The rising political controversy around Common Core math may give a new meaning to counting votes in some state and local races – and perhaps even the 2016 presidential race.
Common core math has been a growing political issue as states grapple with improving educational standards nationwide but maintaining state and local control. Forty-four states have voluntarily adopted Common Core, a set of college and career-ready standards for kindergarten through high school in English, language arts and math, according to the Common Core website
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States agreeing to such standards became eligible for Race to the Top federal funding from the Obama administration, according to U.S. News and World Report
, but critics have charged that the Common Core is an effort to nationalize education.
Texas, which has one of the largest public school systems in the country, decided against Common Core.
Gov. Rick Perry told U.S. News earlier this month that he felt Texas would be penalized "for refusing to commit to adopt national curriculum standards and tests and to incur ongoing costs."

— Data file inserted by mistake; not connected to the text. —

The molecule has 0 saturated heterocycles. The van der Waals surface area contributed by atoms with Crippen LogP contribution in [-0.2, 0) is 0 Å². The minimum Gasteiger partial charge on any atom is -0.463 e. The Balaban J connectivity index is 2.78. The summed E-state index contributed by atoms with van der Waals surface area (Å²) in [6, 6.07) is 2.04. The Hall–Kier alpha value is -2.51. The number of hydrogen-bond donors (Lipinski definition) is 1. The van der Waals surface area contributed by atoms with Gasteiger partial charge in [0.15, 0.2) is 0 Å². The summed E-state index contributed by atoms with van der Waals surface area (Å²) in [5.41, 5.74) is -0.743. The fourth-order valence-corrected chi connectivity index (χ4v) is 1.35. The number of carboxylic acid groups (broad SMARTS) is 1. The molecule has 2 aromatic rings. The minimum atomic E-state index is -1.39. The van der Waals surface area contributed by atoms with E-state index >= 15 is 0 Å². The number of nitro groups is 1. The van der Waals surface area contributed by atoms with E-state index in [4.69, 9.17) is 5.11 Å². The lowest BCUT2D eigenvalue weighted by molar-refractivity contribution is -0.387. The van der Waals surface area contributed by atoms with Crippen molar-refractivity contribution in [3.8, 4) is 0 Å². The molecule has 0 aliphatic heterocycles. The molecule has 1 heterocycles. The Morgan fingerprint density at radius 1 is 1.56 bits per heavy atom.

"Texas is on the right path toward improved education, and we would be foolish and irresponsible to place our children's future in the hands of unelected bureaucrats and special interest groups thousands of miles away in Washington, virtually eliminating parents' participation in their children’s education," said Perry.
Former Florida Gov. Jeb Bush defends Common Core, charging that the standards and implementation are controlled by each state and the initiative was needed to make the U.S. more competitive with education systems around the world, reported the Miami Herald
"Let me tell you something. In Asia today, they don't care about children's self-esteem," the potential presidential candidate told the newspaper. "They care about math, whether they can read – in English – whether they understand why science is important, whether they have the grit and determination to be successful."
However, according to Fox News
, many parents see Common Core as a federal government initiative and are concerned about the "data mining" of students' personal information.
"You really have a populist reaction, and that's true on the left and the right," Tom Loveless, of the Brown Center on Education Policy at Brookings Institute, told Fox News. "Those populist candidates are running against the Common Core, and they are going to say Washington is interfering with children's schooling and that teachers, parents and principals at the local level are better equipped to decide on what kids learn."
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